Responding to Procedural Fairness Letters

10th Feb 2011 Comments Off on Responding to Procedural Fairness Letters

Last updated on August 23rd, 2021

Where an applicant submits a complete application, but an immigration officer nonetheless has concerns regarding the merits of it, the immigration officer will often provide a fairness letter to the applicant.  This requirement has arisen from Federal Court of Canada jurisprudence which provides that the duty of procedural fairness can require that an applicant be given an opportunity to respond to a decision maker’s concerns when those concerns go beyond simply whether the legislation or related requirements are met on the face of the application.  When, for example, the applicant may be unaware of the existence or the basis of the concern, procedural fairness may require prior notice of the concern before a decision is made so that the applicant has an opportunity to try to disabuse the officer of the concern.  As the Court noted in Kaur v. Canada (Citizenship and Immigration), 2020 FC 809, this is the case for both temporary and permanent residency applications.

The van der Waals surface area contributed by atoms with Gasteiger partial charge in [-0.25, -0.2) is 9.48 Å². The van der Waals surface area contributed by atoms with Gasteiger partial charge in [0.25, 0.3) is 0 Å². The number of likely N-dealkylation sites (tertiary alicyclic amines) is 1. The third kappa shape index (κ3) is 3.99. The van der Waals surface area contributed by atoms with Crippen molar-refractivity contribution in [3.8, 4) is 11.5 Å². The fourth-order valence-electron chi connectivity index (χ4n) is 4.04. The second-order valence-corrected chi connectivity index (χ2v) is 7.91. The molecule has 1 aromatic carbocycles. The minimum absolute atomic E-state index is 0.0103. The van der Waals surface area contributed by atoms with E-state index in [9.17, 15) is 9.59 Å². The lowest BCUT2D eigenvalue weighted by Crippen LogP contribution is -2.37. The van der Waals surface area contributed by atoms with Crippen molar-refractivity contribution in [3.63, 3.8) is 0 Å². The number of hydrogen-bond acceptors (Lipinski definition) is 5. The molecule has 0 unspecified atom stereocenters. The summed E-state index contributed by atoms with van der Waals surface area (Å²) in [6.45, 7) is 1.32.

In Asanova v. Canada (Citizenship and Immigration), 2020 FC 1173, the Court stated:

Even so, at a minimum procedural fairness requires that an applicant for a visa have an opportunity to participate meaningfully in the application process. Consequently, the duty of procedural fairness can require that an applicant be given an opportunity to respond to a decision maker’s concerns before a decision is made when those concerns go beyond simply whether the legislative or related requirements are met on the face of the application (Hassani v Canada (Minister of Citizenship and Immigration), 2006 FC 1283 at para 24). When, for example, an applicant for a visa may be unaware of the existence or the basis of the concern,

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